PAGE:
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Peeta's Moveable Feast

Words:

Edd Norval
July 11, 2019

Peeta's work has steadily been evolving over the last decade since initially picking up the can over two decades ago. Having found his voice, he's now more technically capable than ever to express it. 2019 has been a vintage for the Italian who is pushing boundaries in the street art world.

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His paintings are morphing buildings all around the world into haphazard shapes, seemingly folding in on themselves a la Inception. Drawing on the rich history of optical illusion artists in street art and beyond, Peeta has adapted this into a powerful blend of old-school graffiti and contemporary stylings and techniques.


Sharp lines in his figures, which are mainly letter-based, bring the aggressive nature of his roots into a brand new setting, pushing perspective and scale to new frontiers. Most recently, a piece in Mannheim for the Stadt.Wand.Kunst project has got people talking.


Graffiti is usually a language spoken to others who are fluent. To outsiders, it's indistinguishable from childlike scribbles, but to the community its for, it speaks volumes and the slightest nuance or flourish sets artists apart from their peers. Peeta hasn't lost this aspect of his work, only by sheer excellence of its technicality, has opened it up to a whole new interested audience.

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Utilising the architectural style of the building and its corner placement, Peeta was able to utilise the three-dimensions as a means of creating a sort of anamorphic piece that offered the audience various perspectives of the design, depending on their viewing position on the street below.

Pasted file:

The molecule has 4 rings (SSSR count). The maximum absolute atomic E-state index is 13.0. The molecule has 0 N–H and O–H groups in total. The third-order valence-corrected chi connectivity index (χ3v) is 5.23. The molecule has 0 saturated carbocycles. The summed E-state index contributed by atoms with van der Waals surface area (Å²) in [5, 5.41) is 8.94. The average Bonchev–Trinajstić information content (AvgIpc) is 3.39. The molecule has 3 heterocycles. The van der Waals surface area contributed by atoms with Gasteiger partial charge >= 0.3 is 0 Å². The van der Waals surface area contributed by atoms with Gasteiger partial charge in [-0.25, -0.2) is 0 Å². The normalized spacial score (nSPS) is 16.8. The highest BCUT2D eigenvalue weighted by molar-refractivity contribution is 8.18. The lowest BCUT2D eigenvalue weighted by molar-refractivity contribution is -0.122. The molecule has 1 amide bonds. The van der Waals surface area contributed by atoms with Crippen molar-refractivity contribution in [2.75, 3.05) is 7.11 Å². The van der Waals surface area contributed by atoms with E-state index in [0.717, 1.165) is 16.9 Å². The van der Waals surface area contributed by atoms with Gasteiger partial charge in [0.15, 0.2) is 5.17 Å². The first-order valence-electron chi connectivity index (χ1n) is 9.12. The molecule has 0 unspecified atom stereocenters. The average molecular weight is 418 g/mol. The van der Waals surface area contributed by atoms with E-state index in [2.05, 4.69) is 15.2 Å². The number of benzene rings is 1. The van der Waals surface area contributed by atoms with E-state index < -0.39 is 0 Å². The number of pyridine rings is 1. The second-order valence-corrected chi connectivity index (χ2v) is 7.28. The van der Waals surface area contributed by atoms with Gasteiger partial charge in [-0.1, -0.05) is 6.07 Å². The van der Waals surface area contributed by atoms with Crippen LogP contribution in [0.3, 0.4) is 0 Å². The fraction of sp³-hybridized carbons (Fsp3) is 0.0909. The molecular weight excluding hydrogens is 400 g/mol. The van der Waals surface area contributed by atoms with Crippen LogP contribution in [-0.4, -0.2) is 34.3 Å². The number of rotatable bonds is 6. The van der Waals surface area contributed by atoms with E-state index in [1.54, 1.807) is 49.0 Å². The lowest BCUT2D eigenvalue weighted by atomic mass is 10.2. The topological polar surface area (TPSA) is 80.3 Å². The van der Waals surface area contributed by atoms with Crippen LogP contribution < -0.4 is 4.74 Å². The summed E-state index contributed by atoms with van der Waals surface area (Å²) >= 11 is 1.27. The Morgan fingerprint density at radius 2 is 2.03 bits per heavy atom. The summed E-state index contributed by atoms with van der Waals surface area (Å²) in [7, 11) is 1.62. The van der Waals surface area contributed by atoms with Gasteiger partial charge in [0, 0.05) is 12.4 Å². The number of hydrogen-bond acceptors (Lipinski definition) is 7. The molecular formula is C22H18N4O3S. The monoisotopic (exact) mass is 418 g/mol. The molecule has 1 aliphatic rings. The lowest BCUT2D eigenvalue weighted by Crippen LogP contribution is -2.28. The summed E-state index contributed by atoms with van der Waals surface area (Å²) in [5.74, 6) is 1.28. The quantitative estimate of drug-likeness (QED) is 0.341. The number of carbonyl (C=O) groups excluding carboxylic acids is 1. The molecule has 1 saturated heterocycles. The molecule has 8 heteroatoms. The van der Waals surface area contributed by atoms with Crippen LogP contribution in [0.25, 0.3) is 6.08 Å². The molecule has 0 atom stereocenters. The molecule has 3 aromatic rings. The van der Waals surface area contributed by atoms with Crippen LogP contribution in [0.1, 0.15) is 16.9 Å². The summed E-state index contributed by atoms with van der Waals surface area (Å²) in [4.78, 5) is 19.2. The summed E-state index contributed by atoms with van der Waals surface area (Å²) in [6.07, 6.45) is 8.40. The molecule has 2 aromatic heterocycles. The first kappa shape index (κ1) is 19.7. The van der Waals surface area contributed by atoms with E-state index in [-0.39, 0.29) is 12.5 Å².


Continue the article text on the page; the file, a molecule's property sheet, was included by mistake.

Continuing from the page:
Understanding it's nature is almost impossible, that is, at its essence, the design makes the building seemingly defy the conventions of physics creating a sort of cognitive dissonance for the viewer. Yet, it is exactly this notion of impossibility that keeps us guessing like the Penrose Stairs or works by Escher.


It's tame palette, able to part-blend in with the sky on summer days, gives the unnatural a distinctly natural feeling, suggesting that what we're looking at isn't strange at all - even going to far as to challenge our notion of what is strange/normal, and why that is the case.

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The artist himself elaborates on this notion:


"Initially, my works only realized the sculptural quality of individual letters, namely the ones that spelled out my own moniker, Peeta. Progressively, the fusion between traditional lettering and three dimensional style has given life to a unique kind of visual rhythm. Today, through my anamorphic works I redesign the volumes of any kind of surface involved, thus causing with my paintings a “temporary interruption of normality” by altering the perception of familiar contexts and so raising a different understanding of spaces and, consequently, of reality on a whole."


Peeta is obviously highly motivated by perception and architecture, but underlining that is a deeply cerebral fascination with how our minds work and what happens if the signals get confused or cross-over.


The way Peeta accentuates certain features of the original facade shows his respect for what he does and where he does it. Painting in such a way - from colour to co-ordination - makes his works exist on both ordinary and extraordinary levels, much like a glitch in the matrix. Now that he has fully tapped into this new creative era for his work, he has the chance to transform the world into his own vision - a rare state that allows art to flourish and change minds.

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